If you no longer need a restricted key (or you suspect it has been compromised), you can revoke it at any time. Restricted keys can also be rolled, or edited to change its level of access.

    Restricted keys are intended to reduce the risk when using or building microservices. They are not be used as an alternative to your account’s API keys during development of your Stripe integration—restricted keys cannot interact with many parts of Stripe’s API. Use your test API keys during development and live API keys once your integration is live.

    Activating your account

    Before activating your account, you can only interact with Stripe in test mode. All of Stripe's features are available in test mode, though no live charges using the card networks can be created.

    Activating your account is a simple process: you fill out a form requesting some basic information about your product, your business, and your own personal relationship to your business. Once you've activated your account, you can immediately start using the live API and charge real cards.

    Your account details are reviewed internally to ensure they comply with our terms of service. If we see a problem, we'll get in touch right away to resolve it as quickly as possible.

    Public business information

    The following details are provided to the card issuer whenever a payment is made. This information appears on card or bank statements to identify or further explain it.

    • Business URL
    • Phone number
    • Business address
    • Statement descriptor text

    You can set how your business information appears on statements when you activate your account, and it can be updated at any time in your account’s Business Settings. Make sure your statement descriptor text and business information can be clearly associated with you. If a customer cannot recognize one of your payments, they may dispute it. Statement descriptors are limited to between 5 and 22 characters. They must contain at least 5 letters and cannot use the special characters <, >, \, ', or ".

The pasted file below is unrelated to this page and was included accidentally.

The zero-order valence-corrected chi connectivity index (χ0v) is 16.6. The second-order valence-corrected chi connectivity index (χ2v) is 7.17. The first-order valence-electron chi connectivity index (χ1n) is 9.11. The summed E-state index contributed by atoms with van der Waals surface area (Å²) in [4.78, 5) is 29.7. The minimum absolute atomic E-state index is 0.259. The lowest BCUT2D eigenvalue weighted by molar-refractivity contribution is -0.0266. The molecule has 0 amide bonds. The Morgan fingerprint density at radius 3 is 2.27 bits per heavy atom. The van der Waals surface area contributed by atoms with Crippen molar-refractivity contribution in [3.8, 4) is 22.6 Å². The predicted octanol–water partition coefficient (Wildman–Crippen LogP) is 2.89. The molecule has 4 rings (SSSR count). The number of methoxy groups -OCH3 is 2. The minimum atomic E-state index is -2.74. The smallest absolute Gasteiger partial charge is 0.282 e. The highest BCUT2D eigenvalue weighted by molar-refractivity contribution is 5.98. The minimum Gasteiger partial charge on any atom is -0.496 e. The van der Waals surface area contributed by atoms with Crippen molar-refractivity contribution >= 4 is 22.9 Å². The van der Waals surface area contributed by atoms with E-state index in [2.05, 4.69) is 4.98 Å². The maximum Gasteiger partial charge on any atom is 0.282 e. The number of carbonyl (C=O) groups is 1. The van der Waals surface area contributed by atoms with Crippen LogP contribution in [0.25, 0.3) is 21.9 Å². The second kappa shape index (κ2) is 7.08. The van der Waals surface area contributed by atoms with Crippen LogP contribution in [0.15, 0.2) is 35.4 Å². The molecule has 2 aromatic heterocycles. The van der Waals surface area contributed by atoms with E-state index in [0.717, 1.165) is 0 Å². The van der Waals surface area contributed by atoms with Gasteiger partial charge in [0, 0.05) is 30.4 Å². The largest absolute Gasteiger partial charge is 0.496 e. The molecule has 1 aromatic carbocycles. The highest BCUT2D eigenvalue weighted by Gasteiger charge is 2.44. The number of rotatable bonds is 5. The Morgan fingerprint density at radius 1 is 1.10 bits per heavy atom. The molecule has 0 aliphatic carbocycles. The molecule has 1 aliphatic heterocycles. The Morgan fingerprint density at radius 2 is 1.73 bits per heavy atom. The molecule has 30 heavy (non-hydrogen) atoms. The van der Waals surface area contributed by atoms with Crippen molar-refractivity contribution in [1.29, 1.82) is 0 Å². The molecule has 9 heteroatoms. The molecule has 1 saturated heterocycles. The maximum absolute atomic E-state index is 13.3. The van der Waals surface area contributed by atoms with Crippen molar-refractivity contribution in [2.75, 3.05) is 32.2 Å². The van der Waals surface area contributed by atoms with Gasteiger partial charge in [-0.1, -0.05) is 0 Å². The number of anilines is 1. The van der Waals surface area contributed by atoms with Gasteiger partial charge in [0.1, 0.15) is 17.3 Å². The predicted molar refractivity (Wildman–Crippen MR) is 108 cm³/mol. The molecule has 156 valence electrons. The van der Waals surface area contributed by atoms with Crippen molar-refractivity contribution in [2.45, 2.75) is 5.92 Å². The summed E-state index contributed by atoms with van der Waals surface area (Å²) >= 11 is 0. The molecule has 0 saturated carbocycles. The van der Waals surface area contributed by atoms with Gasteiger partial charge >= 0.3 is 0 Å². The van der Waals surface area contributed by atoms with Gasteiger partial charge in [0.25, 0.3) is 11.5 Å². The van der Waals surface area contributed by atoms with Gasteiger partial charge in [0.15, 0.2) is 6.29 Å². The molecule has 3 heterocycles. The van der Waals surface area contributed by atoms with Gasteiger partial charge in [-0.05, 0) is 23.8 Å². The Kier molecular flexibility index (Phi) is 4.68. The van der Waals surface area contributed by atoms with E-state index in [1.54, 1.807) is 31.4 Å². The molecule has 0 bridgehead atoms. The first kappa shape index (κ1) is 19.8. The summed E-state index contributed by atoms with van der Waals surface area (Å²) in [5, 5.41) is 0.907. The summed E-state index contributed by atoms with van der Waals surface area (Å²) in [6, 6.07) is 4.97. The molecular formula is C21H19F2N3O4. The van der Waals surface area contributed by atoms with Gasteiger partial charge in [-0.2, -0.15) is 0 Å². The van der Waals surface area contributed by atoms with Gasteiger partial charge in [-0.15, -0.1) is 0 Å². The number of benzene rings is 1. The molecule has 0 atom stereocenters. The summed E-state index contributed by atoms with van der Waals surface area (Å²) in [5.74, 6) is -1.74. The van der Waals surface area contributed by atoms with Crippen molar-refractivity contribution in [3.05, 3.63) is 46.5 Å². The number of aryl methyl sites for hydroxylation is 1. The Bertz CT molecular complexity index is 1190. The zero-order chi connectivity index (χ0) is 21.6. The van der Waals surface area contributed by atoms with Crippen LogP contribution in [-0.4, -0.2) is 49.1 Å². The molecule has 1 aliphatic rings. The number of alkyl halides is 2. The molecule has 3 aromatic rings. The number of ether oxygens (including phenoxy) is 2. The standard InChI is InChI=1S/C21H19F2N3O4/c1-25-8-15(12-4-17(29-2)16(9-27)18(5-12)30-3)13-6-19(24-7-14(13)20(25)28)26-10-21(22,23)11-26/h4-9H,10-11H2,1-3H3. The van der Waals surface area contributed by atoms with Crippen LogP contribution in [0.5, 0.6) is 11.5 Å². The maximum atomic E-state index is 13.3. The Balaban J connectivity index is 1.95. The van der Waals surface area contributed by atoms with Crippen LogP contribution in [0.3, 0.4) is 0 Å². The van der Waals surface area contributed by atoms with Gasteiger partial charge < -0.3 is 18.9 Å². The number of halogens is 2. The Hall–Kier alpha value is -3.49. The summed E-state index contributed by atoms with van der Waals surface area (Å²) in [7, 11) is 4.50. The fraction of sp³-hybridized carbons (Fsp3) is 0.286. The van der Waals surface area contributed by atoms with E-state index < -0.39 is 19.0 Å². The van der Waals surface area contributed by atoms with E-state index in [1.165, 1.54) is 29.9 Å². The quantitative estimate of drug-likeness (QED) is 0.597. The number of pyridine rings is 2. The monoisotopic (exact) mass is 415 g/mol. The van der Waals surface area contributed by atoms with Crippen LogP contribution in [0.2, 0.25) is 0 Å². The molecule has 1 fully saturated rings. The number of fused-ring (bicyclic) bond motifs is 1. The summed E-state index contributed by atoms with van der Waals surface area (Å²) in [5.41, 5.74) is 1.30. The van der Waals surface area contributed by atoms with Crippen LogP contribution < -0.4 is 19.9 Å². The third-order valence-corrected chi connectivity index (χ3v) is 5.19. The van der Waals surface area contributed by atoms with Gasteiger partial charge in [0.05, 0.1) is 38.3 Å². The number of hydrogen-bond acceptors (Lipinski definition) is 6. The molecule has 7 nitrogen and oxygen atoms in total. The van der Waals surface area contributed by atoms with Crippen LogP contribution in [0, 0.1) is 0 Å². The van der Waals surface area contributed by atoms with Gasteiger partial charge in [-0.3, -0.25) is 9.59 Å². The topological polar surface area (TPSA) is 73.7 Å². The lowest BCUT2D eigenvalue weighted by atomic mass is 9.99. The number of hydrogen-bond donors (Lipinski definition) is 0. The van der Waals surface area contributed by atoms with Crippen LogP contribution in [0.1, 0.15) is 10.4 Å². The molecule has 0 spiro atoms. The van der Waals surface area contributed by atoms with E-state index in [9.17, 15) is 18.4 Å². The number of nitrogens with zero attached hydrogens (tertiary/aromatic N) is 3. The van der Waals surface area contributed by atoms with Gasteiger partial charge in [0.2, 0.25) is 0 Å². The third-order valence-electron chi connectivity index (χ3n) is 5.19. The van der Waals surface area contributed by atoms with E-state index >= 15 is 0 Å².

You can also set a dynamic statement descriptor when creating a charge so that each payment has its own custom statement descriptor text.

    Giving team members access to your account

    You can invite members of your team to access a Stripe account while protecting your sensitive information or restricting what actions they can perform. Manage your team within your account’s business settings and invite multiple users at the same time by separating their email addresses with a comma or space.

    There are five user roles that you can choose from when adding a team member to your account, each with increasing restrictions on the actions they can take:

    Role Description
    Administrator The user has the same level of access as the account owner and can view API keys, change account settings, invite new users, etc. Administrators cannot delete or make changes to the account owner. Only owners and administrators can connect the Stripe account to Connect platforms.
    Developer The user cannot manage team members on your Stripe account, update bank account information, or edit payout settings.
    Analyst The user cannot access any account settings or view API keys.
    Support Specialist The user cannot access any account settings or view API keys. They also cannot view summarized financial reports, aggregate payment information, inspect payouts from Stripe to your bank account, or view and make changes to Radar settings.
    View Only The user has read-only access to all payment information in your account but cannot access any account settings or view API keys. They also cannot view summarized financial reports, aggregate payment information, or inspect payouts from Stripe to your bank account, or view and make changes to Radar settings.